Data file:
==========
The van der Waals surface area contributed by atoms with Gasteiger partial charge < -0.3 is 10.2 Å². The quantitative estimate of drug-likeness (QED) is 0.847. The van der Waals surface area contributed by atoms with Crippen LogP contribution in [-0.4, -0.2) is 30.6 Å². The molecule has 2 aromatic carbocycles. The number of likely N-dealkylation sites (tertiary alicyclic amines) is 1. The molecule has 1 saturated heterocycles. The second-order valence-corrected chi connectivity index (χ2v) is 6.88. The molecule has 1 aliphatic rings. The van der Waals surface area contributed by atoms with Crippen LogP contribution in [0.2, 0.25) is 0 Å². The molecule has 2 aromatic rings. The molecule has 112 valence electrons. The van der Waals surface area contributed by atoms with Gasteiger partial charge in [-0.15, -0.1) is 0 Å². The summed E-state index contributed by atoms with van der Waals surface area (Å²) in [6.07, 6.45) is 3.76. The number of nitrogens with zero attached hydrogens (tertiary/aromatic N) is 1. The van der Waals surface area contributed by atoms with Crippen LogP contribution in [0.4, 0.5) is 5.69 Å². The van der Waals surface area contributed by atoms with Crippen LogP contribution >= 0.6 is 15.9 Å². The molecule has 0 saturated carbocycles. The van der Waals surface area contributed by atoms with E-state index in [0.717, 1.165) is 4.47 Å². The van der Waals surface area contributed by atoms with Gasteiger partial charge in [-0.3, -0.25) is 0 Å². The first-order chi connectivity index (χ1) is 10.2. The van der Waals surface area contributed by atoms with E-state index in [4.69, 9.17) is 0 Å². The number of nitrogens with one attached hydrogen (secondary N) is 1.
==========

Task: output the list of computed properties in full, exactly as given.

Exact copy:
The van der Waals surface area contributed by atoms with Gasteiger partial charge < -0.3 is 10.2 Å². The quantitative estimate of drug-likeness (QED) is 0.847. The van der Waals surface area contributed by atoms with Crippen LogP contribution in [-0.4, -0.2) is 30.6 Å². The molecule has 2 aromatic carbocycles. The number of likely N-dealkylation sites (tertiary alicyclic amines) is 1. The molecule has 1 saturated heterocycles. The second-order valence-corrected chi connectivity index (χ2v) is 6.88. The molecule has 1 aliphatic rings. The van der Waals surface area contributed by atoms with Crippen LogP contribution in [0.2, 0.25) is 0 Å². The molecule has 2 aromatic rings. The molecule has 112 valence electrons. The van der Waals surface area contributed by atoms with Gasteiger partial charge in [-0.15, -0.1) is 0 Å². The summed E-state index contributed by atoms with van der Waals surface area (Å²) in [6.07, 6.45) is 3.76. The number of nitrogens with zero attached hydrogens (tertiary/aromatic N) is 1. The van der Waals surface area contributed by atoms with Crippen LogP contribution in [0.4, 0.5) is 5.69 Å². The van der Waals surface area contributed by atoms with Crippen LogP contribution >= 0.6 is 15.9 Å². The molecule has 0 saturated carbocycles. The van der Waals surface area contributed by atoms with E-state index in [0.717, 1.165) is 4.47 Å². The van der Waals surface area contributed by atoms with Gasteiger partial charge in [-0.3, -0.25) is 0 Å². The first-order chi connectivity index (χ1) is 10.2. The van der Waals surface area contributed by atoms with E-state index in [4.69, 9.17) is 0 Å². The number of nitrogens with one attached hydrogen (secondary N) is 1.